The other point that this doesn’t capture is impartiality. I read somewhere a Chief Exec of a Council said something along the lines of ‘I don’t need an indicator to tell me how clean the streets are, I can see that as I walk around’. But I doubt he walks every street, or notices them all equally. Indicators/data give some context and real minformation to say whether somethings a fair judgement or just prejudice.

  3. localgovaswell Says:

    I love the debate… Only in Local Government!

    My only comment would be this; I use performance indicators all the time and they are massively beneficial if designed properly in managing services… But I still believe national indicators are a bad idea (even NI 195)

    Really good post though; loving the thought provoking-ness (if that is a word!)

  4. J.G.Harston Says:

    “Scrutiny councillors holding the executive to account” Oo, good one. Tell me another.

    You can only hold somebody to account if you have to power to fire them. Scrutiny councillors can’t fire the executive. In the extreme circumstances there’s the theoretical possibility for the councillors in the same political group as the leader to depose their leader, but there’s nothing a Scutiny Board can do to stop the Executive doing what they want. As a board member of a Housing Association I had more power to hold the executive to account than I ever had as a Scrutiny Board member.

    Not even the electorate can hold the executive to account. All the electorate can do is fire one particular person in their ward who happens to be associated with the executive they want to fire – even if (as I have seen) that person they have fired has been a long-term thorn in the side of the executive composed of his own party, vigourously defending the residents against the council.

    I’ve only once even seen a Council Leader fired by the electorate, and that because his particular ward had gone marginal, and even that didn’t change the control of the council because the controlling group just selected a new leader.

    “If I voted my Council in to make cupcakes, why does the data show they are making buns instead?” Usually because the voters vote for a brand or personality ignoring what the people they voted in actually do:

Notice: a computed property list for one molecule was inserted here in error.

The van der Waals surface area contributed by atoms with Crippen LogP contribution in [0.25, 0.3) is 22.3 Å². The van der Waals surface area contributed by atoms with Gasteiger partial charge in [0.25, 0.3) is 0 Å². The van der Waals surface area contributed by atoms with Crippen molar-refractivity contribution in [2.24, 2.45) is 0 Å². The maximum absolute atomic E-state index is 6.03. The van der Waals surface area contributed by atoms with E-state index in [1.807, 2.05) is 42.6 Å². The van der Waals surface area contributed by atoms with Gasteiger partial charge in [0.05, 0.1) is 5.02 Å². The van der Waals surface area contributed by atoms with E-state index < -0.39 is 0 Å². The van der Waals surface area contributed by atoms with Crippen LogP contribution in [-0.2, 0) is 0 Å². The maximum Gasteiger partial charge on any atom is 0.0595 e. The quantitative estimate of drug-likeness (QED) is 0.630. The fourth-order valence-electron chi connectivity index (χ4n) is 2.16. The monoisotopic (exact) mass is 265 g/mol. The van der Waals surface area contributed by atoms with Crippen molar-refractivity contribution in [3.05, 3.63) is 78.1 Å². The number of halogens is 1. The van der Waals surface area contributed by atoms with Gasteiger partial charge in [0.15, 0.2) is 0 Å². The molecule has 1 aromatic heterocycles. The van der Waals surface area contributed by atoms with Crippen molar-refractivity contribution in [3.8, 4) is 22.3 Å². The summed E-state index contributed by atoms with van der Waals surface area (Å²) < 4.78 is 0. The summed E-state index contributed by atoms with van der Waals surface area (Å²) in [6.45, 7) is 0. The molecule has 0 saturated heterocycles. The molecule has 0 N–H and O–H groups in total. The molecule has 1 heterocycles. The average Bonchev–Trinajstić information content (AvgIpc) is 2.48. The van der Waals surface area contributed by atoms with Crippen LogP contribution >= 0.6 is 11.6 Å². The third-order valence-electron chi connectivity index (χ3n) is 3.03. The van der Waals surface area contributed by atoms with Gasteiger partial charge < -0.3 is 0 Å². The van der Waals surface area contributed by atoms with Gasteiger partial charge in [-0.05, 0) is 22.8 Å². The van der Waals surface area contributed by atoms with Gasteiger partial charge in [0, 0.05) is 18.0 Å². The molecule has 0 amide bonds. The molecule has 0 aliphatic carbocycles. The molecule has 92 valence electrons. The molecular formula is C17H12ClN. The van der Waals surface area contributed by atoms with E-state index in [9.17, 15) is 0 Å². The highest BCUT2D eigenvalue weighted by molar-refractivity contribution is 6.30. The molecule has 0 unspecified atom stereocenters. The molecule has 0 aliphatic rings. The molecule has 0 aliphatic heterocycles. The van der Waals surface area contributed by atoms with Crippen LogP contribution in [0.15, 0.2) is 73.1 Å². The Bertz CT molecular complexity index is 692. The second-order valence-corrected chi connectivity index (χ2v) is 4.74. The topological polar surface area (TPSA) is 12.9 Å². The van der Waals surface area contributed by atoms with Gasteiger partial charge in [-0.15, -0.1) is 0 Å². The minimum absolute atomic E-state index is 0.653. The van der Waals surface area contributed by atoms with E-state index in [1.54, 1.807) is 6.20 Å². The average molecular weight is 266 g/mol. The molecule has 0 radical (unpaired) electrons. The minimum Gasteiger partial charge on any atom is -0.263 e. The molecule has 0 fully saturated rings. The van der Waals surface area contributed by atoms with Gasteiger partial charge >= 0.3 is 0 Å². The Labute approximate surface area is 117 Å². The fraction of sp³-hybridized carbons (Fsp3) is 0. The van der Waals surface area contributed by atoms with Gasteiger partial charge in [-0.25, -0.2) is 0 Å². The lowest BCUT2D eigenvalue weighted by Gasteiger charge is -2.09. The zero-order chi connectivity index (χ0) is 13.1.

“I don’t want this traffic reduction scheme”
    “But you voted for Fred, whose party implemented it, you should have voted for Jim whose party opposed it”.
    “But Fred said he opposed it”
    “Yes, but Fred’s part supported it, and Fred’s party controls the council, and there’s nothing Fred can do to stop it. You should have voted for Jim, and then Jim’s party would have taken control of the council and cancelled the scheme.”
    “No, I’ve always voted for party X, my father voted for party X, my grandfather voted for party X. I’m going to keep voting for party X as hard as I can until they get rid of the traffic reduction scheme..”

    • LG Worker Says:

      J.G. Harston you make a good point about the weakness of our democratic process and the Scrutiny process (there is a whole post you could write about this. For example, for the officer in Scrutiny how easy is it for them to question the people they work for when they are not independent like their Select Committee cousins?). However I think you are unfair on holding people to account. The performance data at least gives you something you can start questioning the politicians with. So going forward with the cupcakes; cupcakes are really important in my authority but they are producing buns. I get the data, I start asking questions, I start getting other residents involved (we become a focus group), we get the local press involved. The politicians feel the pressure and the executive start making cupcakes instead of buns. We haven’t fired them but we’ve made ourselves heard.

  5. […] were often better than we were so it was a pleasure to post pieces as diverse as a discussion of performance indicators, George Osborne’s Child Benefit changes and the salami slice. We hope to see many more in the […]